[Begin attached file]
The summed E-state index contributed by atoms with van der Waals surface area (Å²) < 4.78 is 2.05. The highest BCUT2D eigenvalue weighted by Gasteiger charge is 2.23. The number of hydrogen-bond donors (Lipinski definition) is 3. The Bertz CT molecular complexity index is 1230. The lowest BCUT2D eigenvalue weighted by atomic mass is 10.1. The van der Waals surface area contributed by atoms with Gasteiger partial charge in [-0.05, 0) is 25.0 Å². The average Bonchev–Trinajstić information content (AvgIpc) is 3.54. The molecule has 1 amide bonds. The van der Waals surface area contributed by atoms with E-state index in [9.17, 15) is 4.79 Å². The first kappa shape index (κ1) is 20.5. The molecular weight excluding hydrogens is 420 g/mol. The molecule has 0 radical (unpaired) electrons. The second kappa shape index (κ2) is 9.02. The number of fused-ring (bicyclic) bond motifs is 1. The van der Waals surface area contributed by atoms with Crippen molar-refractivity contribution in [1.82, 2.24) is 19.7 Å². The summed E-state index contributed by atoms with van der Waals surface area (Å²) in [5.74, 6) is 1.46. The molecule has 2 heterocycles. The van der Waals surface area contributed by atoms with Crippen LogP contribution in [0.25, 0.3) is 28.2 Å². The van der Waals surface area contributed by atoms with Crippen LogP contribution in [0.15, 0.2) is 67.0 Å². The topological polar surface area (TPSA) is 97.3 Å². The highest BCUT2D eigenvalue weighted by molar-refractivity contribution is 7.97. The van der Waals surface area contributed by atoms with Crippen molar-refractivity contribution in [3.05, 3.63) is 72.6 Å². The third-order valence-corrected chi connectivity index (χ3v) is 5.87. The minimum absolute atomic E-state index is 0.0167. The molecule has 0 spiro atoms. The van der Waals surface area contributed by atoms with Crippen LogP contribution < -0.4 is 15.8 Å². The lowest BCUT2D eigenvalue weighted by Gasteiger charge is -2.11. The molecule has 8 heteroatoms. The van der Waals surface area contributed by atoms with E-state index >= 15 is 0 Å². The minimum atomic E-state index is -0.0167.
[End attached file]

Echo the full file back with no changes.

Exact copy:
The summed E-state index contributed by atoms with van der Waals surface area (Å²) < 4.78 is 2.05. The highest BCUT2D eigenvalue weighted by Gasteiger charge is 2.23. The number of hydrogen-bond donors (Lipinski definition) is 3. The Bertz CT molecular complexity index is 1230. The lowest BCUT2D eigenvalue weighted by atomic mass is 10.1. The van der Waals surface area contributed by atoms with Gasteiger partial charge in [-0.05, 0) is 25.0 Å². The average Bonchev–Trinajstić information content (AvgIpc) is 3.54. The molecule has 1 amide bonds. The van der Waals surface area contributed by atoms with E-state index in [9.17, 15) is 4.79 Å². The first kappa shape index (κ1) is 20.5. The molecular weight excluding hydrogens is 420 g/mol. The molecule has 0 radical (unpaired) electrons. The second kappa shape index (κ2) is 9.02. The number of fused-ring (bicyclic) bond motifs is 1. The van der Waals surface area contributed by atoms with Crippen molar-refractivity contribution in [1.82, 2.24) is 19.7 Å². The summed E-state index contributed by atoms with van der Waals surface area (Å²) in [5.74, 6) is 1.46. The molecule has 2 heterocycles. The van der Waals surface area contributed by atoms with Crippen LogP contribution in [0.25, 0.3) is 28.2 Å². The van der Waals surface area contributed by atoms with Crippen LogP contribution in [0.15, 0.2) is 67.0 Å². The topological polar surface area (TPSA) is 97.3 Å². The highest BCUT2D eigenvalue weighted by molar-refractivity contribution is 7.97. The van der Waals surface area contributed by atoms with Crippen molar-refractivity contribution in [3.05, 3.63) is 72.6 Å². The third-order valence-corrected chi connectivity index (χ3v) is 5.87. The minimum absolute atomic E-state index is 0.0167. The molecule has 0 spiro atoms. The van der Waals surface area contributed by atoms with Crippen LogP contribution < -0.4 is 15.8 Å². The lowest BCUT2D eigenvalue weighted by Gasteiger charge is -2.11. The molecule has 8 heteroatoms. The van der Waals surface area contributed by atoms with E-state index >= 15 is 0 Å². The minimum atomic E-state index is -0.0167.